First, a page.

• The skinny on fats

    butter

    One of the biggest and more misleading health trends of the last 20 years (created by greedy and manipulative food manufacturers) has been the anti-fat movement. Everything had to be low-fat, preferably fat-free. “You are what you eat,” according to the popular saying, and if you ate fat, you are going to end up fat as well. CRAP!

    Truth is, fats are critical to good health, releasing energy slowly to keep the body satiated and regulating blood sugar. They also provide powerful nutrients and antioxidants for cellular repair of joints, organs, skin and hair.

    • Fats are critical to good health.
    • Cell membranes are made of fat.
    • Fats release energy slowly, keeping the body satiated and regulating blood sugar and thus lowering your glycemic response to the other foods you’re eating.
    • Fats help you get from meal to meal without feeling as if you’re starving and they give your body some powerful nutrients and antioxidants for cellular repair of the joints, organs, skin, and hair.
    • Fats, especially those found in fish oil and flaxseed oil, also help with cognitive ability, mental clarity and memory retention.

    Yes there are good and bad fats, but ironically, the very worst kind you’ll ever consume are the ones contained in all the “fat free” processed foods we all seem to believe are actually good for us.

    The 2 most common types of fat are saturated (the bad) and unsaturated (the good).

    The difference in chemical structure of saturated and unsaturated fat produces significantly different effect on health. Saturated fats raise serum cholesterol levels, clog arteries, and pose a threat to your heart. Unsaturated fats do not raise cholesterol levels, and in fact actually reduce blood cholesterol levels when substituted for saturated fats.

    Unsaturated fats are liquid at room temperature and are found in foods such as olive oil, canola oil, flaxseed oil and fish oils.

    Not all unsaturated fats are healthy though either. Vegetable shortening is also unsaturated, but when used to fry foods, is unhealthy. That’s because it contains trans fats, which raise bad (LDL) cholesterol but do not raise good (HDL) cholesterol. This artery clogging fat is found in processed foods such as cookies, crackers, pies, pastries and margarine. It’s also found in fried foods, especially those at fast-food restaurants, and in smaller quantities in meat and some dairy products.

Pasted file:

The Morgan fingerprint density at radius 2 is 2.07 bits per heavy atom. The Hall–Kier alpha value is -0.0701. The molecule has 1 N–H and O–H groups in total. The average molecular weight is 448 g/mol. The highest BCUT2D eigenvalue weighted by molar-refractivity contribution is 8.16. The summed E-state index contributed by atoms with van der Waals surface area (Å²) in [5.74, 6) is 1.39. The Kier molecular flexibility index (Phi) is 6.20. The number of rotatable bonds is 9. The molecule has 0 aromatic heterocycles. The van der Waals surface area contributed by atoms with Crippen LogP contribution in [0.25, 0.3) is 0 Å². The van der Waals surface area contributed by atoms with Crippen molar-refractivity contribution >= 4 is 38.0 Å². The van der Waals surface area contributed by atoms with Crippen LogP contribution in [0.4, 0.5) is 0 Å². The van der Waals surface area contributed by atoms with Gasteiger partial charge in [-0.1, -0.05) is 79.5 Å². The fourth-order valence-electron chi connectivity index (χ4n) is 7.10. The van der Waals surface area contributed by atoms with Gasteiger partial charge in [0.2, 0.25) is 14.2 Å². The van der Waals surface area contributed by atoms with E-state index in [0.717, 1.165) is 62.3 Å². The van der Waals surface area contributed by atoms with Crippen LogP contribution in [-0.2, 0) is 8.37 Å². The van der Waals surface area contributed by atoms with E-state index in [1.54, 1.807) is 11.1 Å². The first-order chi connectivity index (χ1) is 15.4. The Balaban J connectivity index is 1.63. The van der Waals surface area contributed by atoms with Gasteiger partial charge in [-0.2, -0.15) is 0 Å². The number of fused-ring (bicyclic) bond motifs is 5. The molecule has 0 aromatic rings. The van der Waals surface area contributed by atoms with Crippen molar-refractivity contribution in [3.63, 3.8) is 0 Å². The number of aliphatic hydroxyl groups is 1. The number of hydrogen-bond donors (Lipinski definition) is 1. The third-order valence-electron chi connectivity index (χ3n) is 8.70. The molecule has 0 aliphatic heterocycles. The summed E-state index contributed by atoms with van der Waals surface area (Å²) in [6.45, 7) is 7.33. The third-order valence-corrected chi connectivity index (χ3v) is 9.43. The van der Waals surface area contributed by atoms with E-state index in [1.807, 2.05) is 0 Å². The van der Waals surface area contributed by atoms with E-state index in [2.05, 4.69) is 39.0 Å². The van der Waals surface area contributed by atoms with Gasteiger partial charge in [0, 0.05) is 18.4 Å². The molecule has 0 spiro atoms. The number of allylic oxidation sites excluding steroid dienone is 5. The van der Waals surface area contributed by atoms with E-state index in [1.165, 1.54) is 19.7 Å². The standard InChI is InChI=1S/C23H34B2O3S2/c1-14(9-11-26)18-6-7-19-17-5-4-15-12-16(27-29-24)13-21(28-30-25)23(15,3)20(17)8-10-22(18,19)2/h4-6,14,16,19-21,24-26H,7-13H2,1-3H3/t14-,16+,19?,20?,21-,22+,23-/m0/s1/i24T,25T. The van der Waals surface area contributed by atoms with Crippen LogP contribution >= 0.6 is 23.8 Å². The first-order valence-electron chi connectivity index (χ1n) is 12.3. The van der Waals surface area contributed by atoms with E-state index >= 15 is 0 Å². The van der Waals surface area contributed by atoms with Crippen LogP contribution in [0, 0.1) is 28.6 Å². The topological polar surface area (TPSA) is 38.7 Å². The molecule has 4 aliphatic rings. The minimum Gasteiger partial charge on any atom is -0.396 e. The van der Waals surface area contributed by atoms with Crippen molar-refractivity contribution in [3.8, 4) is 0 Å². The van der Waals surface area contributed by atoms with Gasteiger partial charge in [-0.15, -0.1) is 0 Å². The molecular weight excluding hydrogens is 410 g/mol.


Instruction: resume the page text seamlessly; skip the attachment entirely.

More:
Essential Fatty Acids are defined as fatty acids that cannot be constructed within the body and must be obtained from the diet. The two classes of Essential Fatty Acids include omega-6 fatty acids and omega-3 fatty acids.

    (Things get a little bit technical here but stick with me).

    Broken down further, linoleic acid (LA) is an omega-6 fatty acid, and the three primary omega-3 fatty acids are alpha-linolenic acid (ALA), eicosapentaenoic acid (EPA) and docosahexaenoic acid (DHA).

    Omega-6 fatty acids can be found in liquid vegetable oils, including soybean oil, corn oil, and safflower oil, as well as seeds and meat. Plant sources of omega-3 fatty acids (ALA) include soybean oil, canola oil, walnuts and flaxseed. EPA and DHA are the omega-3 fatty acids that are contained in fish and shellfish. Oily fish such as salmon, trout and herring are higher in EPA and DHA than many other varieties.

    The best fats come from nuts, oils and seeds.

    Few foods have such an undeserved bad rap as nuts. As part of an anti-fat movement, people have avoided nuts since they are high in fat. But nuts and seeds are a good, convenient source of protein, fibre and positive fats, and they stick with you longer, helping control your blood sugar and appetite.

    A handful of nuts every day can lower your risk of heart ailments and Alzheimer’s disease. You don’t want to scarf down an entire kilo bag of nuts, but a small serving is a good snack, especially if combined with, say, a cup of green tea.

    Nuts also make a nutritious topping for salads and main courses. In a recent rating of nuts, almonds were found to have the most nutritional value, followed by cashews, pecans and macadamias.

    The opposite of nuts getting a bad rap is yoghurt having an undeserved good reputation. Not all yoghurt are created equal. Fat-free yoghurt often is loaded with empty calories and heavy in sugar, which will send your blood sugar level soaring. ALWAYS CHECK THE NUTRITION LABEL FOR SUGAR CONTENT.

    • Fish oils provide powerful omega-3 and omega-6 fatty acids, which have antioxidant properties and are essential for good cardiovascular health and mental clarity. These are found in salmon, mackerel, lake trout, herring, sardines and some types of white fish. Swordfish and tuna have fatty acids, though not as much as salmon. Fish is a tremendous source of protein without the high saturated fats found in fatty meat products.
    • Everyone should have a bottle of flaxseed oil and fish oil in the refrigerator. The body can convert flaxseed oil into omega-3 and omega-6 fatty acids, much like fish oil. A table spoon or two a day, one in the morning and one in the evening, is all you need, and it can go into a shake or on top of oatmeal.
    • Olive oil is another excellent choice for cooking. It has great antioxidants properties, is good for cooking and goes well with salads.

    In a nutshell, unsaturated fats are essential for your health and well being. In fact you are doing your body an unparalleled amount of harm by avoiding them.

    The best natural foods to get your healthy fats from are

    • Olive oil
    • Salmon
    • Almonds
    • Natural peanut butter
    • Avocados
    • Olives
    • Coconut butter